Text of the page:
Learning (knowledge, skills and self efficacy)—The average (SD) score on the 25 item post-training basic skills knowledge test was 90.1 (7.8)%, not unexpected for an “open book” test. The great majority of participants (99.4%) passed the 53 item basic skills observation skills checklist on the first attempt reflecting mastery of skills during training. Changes in self efficacy measures (table 2) were not affected by location, implying that training has been conducted uniformly across sites. Self efficacy at post-training and three month follow up differed significantly from pre-training (p < 0.001 in each case), but did not differ significantly from each other (p = 0.57). This suggests that training not only raised confidence levels significantly, but that the gains have carried over into the field. This finding is encouraging because increased confidence immediately post-training may be more influenced by satisfaction with the training, whereas sustained increases in confidence may be taken as a stronger indicator of training effectiveness.
Individual questions all showed significant increases from pre-training to post-training. Between post-training and three month follow up, two questions showed a significant decline. These questions assessed confidence in exploring quitting related issues with individualsnot interested in quitting, and in helping clients to explore past experiences in order to apply them to future quit attempts. These declines may arise from a shortcoming in the training itself, or they may simply stem from real world practice being more challenging than believed by trainees at the conclusion of training. In either case, the ability to detect such changes over time will help focus ongoing curriculum improvement.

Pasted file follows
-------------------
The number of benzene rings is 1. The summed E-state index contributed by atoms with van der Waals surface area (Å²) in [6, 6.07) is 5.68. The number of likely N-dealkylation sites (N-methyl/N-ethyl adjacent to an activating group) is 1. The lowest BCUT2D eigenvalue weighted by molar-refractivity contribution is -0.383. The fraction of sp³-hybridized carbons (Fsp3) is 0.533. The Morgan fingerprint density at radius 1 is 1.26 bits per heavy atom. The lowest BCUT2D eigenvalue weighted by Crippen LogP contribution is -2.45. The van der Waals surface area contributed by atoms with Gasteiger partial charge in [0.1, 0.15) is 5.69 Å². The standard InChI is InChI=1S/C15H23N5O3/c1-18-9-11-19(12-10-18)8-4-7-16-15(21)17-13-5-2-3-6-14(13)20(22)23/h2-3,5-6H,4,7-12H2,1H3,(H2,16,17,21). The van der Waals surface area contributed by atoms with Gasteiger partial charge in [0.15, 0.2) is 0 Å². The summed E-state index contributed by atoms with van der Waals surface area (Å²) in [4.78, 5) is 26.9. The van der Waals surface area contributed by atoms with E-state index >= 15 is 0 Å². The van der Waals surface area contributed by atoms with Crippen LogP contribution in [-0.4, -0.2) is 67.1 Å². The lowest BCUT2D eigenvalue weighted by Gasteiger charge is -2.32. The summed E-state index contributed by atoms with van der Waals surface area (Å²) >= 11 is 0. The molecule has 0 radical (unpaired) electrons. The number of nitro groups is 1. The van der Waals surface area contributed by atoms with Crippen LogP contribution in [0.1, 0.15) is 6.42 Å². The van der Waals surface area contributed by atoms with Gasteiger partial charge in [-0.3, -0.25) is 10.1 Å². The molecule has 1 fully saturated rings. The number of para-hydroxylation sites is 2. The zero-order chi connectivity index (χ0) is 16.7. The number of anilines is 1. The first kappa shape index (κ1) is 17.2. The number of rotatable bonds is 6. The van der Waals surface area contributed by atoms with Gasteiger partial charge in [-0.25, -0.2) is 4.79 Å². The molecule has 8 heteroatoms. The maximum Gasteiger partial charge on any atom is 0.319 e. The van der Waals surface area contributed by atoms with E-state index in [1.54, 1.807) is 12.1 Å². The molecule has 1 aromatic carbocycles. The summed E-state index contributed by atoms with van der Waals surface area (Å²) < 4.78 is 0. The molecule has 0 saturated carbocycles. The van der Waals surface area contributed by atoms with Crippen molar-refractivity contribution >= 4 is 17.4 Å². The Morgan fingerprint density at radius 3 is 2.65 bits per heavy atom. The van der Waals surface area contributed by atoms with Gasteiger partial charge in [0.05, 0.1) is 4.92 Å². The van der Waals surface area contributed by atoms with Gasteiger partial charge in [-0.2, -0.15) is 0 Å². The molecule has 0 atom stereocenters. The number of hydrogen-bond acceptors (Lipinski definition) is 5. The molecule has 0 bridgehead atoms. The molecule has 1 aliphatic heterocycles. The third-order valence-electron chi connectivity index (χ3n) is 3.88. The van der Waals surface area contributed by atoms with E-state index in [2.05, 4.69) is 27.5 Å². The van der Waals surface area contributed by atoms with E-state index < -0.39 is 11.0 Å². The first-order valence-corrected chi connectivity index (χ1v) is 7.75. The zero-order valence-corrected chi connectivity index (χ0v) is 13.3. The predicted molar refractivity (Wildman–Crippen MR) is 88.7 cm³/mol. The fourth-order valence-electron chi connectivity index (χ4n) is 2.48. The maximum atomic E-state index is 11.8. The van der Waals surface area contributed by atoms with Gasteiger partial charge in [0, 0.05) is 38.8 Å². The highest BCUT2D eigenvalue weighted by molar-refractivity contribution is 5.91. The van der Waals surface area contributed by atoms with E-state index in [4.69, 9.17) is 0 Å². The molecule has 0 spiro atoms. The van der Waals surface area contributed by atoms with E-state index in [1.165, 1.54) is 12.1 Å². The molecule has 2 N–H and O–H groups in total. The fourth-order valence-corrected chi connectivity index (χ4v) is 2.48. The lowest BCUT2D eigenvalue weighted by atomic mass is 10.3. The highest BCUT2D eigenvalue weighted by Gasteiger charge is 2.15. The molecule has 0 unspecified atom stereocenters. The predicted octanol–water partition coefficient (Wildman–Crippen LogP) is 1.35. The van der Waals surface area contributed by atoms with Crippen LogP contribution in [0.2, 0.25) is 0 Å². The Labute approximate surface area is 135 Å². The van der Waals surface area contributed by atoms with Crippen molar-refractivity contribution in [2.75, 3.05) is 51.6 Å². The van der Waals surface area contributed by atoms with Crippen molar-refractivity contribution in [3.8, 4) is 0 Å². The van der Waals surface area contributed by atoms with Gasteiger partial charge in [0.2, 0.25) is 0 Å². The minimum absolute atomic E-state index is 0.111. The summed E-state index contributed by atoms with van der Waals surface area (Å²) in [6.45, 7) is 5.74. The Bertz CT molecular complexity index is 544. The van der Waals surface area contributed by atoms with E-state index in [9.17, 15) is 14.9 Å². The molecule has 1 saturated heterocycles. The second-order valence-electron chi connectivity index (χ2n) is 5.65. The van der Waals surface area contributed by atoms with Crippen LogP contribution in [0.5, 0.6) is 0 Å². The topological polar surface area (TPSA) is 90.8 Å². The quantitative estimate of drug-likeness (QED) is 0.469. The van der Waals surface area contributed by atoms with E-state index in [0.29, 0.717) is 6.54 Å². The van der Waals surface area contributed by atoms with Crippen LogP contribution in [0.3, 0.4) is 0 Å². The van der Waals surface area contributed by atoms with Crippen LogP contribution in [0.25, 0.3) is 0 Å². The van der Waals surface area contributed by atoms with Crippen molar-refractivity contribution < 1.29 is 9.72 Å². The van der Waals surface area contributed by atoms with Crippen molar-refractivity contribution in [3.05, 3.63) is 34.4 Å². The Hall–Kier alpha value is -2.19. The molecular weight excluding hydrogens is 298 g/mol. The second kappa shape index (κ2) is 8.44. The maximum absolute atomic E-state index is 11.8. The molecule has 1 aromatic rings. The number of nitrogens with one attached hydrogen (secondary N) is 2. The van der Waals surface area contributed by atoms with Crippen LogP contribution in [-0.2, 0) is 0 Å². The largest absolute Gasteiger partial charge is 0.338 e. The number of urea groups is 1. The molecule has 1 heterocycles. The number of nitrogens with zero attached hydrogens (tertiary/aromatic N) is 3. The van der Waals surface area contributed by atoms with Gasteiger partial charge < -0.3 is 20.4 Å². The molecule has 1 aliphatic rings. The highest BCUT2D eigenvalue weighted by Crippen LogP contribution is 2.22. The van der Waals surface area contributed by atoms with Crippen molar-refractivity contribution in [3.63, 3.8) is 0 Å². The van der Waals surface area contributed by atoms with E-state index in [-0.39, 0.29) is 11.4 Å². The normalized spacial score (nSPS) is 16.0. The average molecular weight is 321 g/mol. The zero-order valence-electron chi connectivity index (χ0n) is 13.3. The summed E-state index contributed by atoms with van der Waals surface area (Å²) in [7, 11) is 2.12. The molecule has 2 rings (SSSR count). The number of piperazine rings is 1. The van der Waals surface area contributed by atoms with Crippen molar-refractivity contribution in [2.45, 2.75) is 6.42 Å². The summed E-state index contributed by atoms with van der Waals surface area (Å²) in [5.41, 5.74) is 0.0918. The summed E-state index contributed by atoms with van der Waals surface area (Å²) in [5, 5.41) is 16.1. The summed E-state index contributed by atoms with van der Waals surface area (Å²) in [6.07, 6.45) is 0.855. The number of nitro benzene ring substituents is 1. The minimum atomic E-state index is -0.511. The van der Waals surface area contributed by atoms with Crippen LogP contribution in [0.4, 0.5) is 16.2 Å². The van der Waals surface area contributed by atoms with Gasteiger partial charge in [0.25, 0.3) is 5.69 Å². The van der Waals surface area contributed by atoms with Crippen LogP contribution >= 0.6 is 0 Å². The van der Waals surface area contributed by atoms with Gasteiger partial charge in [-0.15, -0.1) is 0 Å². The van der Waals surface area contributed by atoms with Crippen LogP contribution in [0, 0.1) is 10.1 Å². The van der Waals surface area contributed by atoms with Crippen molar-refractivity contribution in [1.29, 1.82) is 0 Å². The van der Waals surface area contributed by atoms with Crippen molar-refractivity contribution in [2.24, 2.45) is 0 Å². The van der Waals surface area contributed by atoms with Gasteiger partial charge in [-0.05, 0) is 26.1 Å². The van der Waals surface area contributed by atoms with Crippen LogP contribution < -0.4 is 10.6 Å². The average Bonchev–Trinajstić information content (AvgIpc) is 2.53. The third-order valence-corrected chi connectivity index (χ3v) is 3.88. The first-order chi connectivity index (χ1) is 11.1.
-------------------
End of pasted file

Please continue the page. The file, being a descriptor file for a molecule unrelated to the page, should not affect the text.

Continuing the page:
Cessation specialist certificate
Satisfaction with specialist training was generally high. Usefulness of training materials had an average (SD) rating of 4.70 (0.56) (1 = “not useful” and 5 = “very useful”). The average rating for training meeting professional needs was 4.16 (0.71) (1 = “very poor” and 5 = “excellent”) and overall value of the training was 4.45 (0.71) (1 = “not valuable” and 5 = “very valuable”).
Learning (knowledge, skills, and self efficacy)—The average (SD) score on the 25 item post-training knowledge test was 92.2 (5.8)%, the average score on the 48 item skills demonstration checklist was 44.3 (3.3)%, with the great majority of participants (96.4%) passing on the first attempt. As with the basic skills classes, self efficacy scores did not differ by site, and increased significantly for every question (table 2).
RESULTS FROM CERTIFICATION MODEL INITIAL OUTCOMES
Basic skills certificate
As illustrated in table 3, the majority of participants were female. The ages of participants ranged from 15 to 75 years, with the vast majority less than 55 years. All of Arizona's ethnic groups are represented, with proportions closely corresponding to the distribution of ethnic groups in the state. Participants' occupational fields demonstrated broad representation of communities with the majority of participants representing public health (45.6%) or health care institutions (28.1%). Also represented were: schools (13.6%), community organisations (5.3%), and businesses (1.4%).